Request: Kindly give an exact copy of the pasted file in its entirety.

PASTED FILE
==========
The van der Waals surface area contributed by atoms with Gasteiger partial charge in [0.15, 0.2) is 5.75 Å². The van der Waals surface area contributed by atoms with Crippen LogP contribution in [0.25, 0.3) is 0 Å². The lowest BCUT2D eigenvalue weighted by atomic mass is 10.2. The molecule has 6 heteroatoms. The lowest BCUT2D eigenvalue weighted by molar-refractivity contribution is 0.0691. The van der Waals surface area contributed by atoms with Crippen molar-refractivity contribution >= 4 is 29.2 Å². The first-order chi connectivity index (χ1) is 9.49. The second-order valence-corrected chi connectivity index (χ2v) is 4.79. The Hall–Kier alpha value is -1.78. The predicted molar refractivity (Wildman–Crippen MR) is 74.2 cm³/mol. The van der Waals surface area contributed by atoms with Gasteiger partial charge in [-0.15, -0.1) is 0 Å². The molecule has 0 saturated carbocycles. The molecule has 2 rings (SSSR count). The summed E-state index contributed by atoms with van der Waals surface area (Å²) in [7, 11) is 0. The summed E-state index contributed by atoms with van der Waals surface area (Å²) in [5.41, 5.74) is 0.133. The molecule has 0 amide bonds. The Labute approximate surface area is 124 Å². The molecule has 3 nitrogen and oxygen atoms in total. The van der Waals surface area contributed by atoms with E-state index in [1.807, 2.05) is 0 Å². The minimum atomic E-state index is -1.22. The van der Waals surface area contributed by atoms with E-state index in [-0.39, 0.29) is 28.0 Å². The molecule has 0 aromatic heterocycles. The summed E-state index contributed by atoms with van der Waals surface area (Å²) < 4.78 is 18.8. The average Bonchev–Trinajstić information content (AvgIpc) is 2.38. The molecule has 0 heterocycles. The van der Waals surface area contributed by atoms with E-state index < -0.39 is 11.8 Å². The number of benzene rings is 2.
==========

The van der Waals surface area contributed by atoms with Gasteiger partial charge in [0.15, 0.2) is 5.75 Å². The van der Waals surface area contributed by atoms with Crippen LogP contribution in [0.25, 0.3) is 0 Å². The lowest BCUT2D eigenvalue weighted by atomic mass is 10.2. The molecule has 6 heteroatoms. The lowest BCUT2D eigenvalue weighted by molar-refractivity contribution is 0.0691. The van der Waals surface area contributed by atoms with Crippen molar-refractivity contribution >= 4 is 29.2 Å². The first-order chi connectivity index (χ1) is 9.49. The second-order valence-corrected chi connectivity index (χ2v) is 4.79. The Hall–Kier alpha value is -1.78. The predicted molar refractivity (Wildman–Crippen MR) is 74.2 cm³/mol. The van der Waals surface area contributed by atoms with Gasteiger partial charge in [-0.15, -0.1) is 0 Å². The molecule has 0 saturated carbocycles. The molecule has 2 rings (SSSR count). The summed E-state index contributed by atoms with van der Waals surface area (Å²) in [7, 11) is 0. The summed E-state index contributed by atoms with van der Waals surface area (Å²) in [5.41, 5.74) is 0.133. The molecule has 0 amide bonds. The Labute approximate surface area is 124 Å². The molecule has 3 nitrogen and oxygen atoms in total. The van der Waals surface area contributed by atoms with E-state index in [1.807, 2.05) is 0 Å². The minimum atomic E-state index is -1.22. The van der Waals surface area contributed by atoms with E-state index in [-0.39, 0.29) is 28.0 Å². The molecule has 0 aromatic heterocycles. The summed E-state index contributed by atoms with van der Waals surface area (Å²) < 4.78 is 18.8. The average Bonchev–Trinajstić information content (AvgIpc) is 2.38. The molecule has 0 heterocycles. The van der Waals surface area contributed by atoms with E-state index < -0.39 is 11.8 Å². The number of benzene rings is 2.